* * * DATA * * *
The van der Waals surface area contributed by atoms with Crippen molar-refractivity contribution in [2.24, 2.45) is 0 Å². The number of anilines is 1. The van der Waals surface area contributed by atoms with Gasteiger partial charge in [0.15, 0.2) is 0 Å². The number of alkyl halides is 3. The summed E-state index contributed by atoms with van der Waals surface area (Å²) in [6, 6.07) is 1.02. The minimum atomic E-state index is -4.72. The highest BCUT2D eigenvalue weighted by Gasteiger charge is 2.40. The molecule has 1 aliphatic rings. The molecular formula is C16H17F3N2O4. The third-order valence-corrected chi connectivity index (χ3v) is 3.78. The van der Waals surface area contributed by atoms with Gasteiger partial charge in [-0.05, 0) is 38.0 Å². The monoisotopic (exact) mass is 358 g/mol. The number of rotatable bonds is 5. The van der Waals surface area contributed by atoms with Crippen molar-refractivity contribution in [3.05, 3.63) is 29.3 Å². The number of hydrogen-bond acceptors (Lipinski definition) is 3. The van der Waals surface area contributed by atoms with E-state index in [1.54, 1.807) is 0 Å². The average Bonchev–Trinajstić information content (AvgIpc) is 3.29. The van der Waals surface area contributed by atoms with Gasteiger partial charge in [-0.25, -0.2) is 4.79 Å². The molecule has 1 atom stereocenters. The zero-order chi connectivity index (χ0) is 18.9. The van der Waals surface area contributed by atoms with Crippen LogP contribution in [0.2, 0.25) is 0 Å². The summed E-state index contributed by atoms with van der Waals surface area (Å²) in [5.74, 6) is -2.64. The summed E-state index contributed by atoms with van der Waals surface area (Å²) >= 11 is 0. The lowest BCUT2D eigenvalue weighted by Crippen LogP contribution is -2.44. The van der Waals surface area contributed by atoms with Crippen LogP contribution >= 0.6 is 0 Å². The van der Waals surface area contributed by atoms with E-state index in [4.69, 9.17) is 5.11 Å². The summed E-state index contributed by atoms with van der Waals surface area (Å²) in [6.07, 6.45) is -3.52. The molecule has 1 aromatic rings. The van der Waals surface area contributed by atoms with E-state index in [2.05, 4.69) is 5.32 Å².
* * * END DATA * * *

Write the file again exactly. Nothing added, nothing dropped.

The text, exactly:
The van der Waals surface area contributed by atoms with Crippen molar-refractivity contribution in [2.24, 2.45) is 0 Å². The number of anilines is 1. The van der Waals surface area contributed by atoms with Gasteiger partial charge in [0.15, 0.2) is 0 Å². The number of alkyl halides is 3. The summed E-state index contributed by atoms with van der Waals surface area (Å²) in [6, 6.07) is 1.02. The minimum atomic E-state index is -4.72. The highest BCUT2D eigenvalue weighted by Gasteiger charge is 2.40. The molecule has 1 aliphatic rings. The molecular formula is C16H17F3N2O4. The third-order valence-corrected chi connectivity index (χ3v) is 3.78. The van der Waals surface area contributed by atoms with Gasteiger partial charge in [-0.05, 0) is 38.0 Å². The monoisotopic (exact) mass is 358 g/mol. The number of rotatable bonds is 5. The van der Waals surface area contributed by atoms with Crippen molar-refractivity contribution in [3.05, 3.63) is 29.3 Å². The number of hydrogen-bond acceptors (Lipinski definition) is 3. The van der Waals surface area contributed by atoms with E-state index in [1.54, 1.807) is 0 Å². The average Bonchev–Trinajstić information content (AvgIpc) is 3.29. The van der Waals surface area contributed by atoms with Gasteiger partial charge in [-0.25, -0.2) is 4.79 Å². The molecule has 1 atom stereocenters. The zero-order chi connectivity index (χ0) is 18.9. The van der Waals surface area contributed by atoms with Crippen LogP contribution in [0.2, 0.25) is 0 Å². The summed E-state index contributed by atoms with van der Waals surface area (Å²) in [5.74, 6) is -2.64. The summed E-state index contributed by atoms with van der Waals surface area (Å²) >= 11 is 0. The lowest BCUT2D eigenvalue weighted by Crippen LogP contribution is -2.44. The van der Waals surface area contributed by atoms with Crippen LogP contribution >= 0.6 is 0 Å². The van der Waals surface area contributed by atoms with E-state index in [4.69, 9.17) is 5.11 Å². The summed E-state index contributed by atoms with van der Waals surface area (Å²) in [6.07, 6.45) is -3.52. The molecule has 1 aromatic rings. The van der Waals surface area contributed by atoms with E-state index in [2.05, 4.69) is 5.32 Å².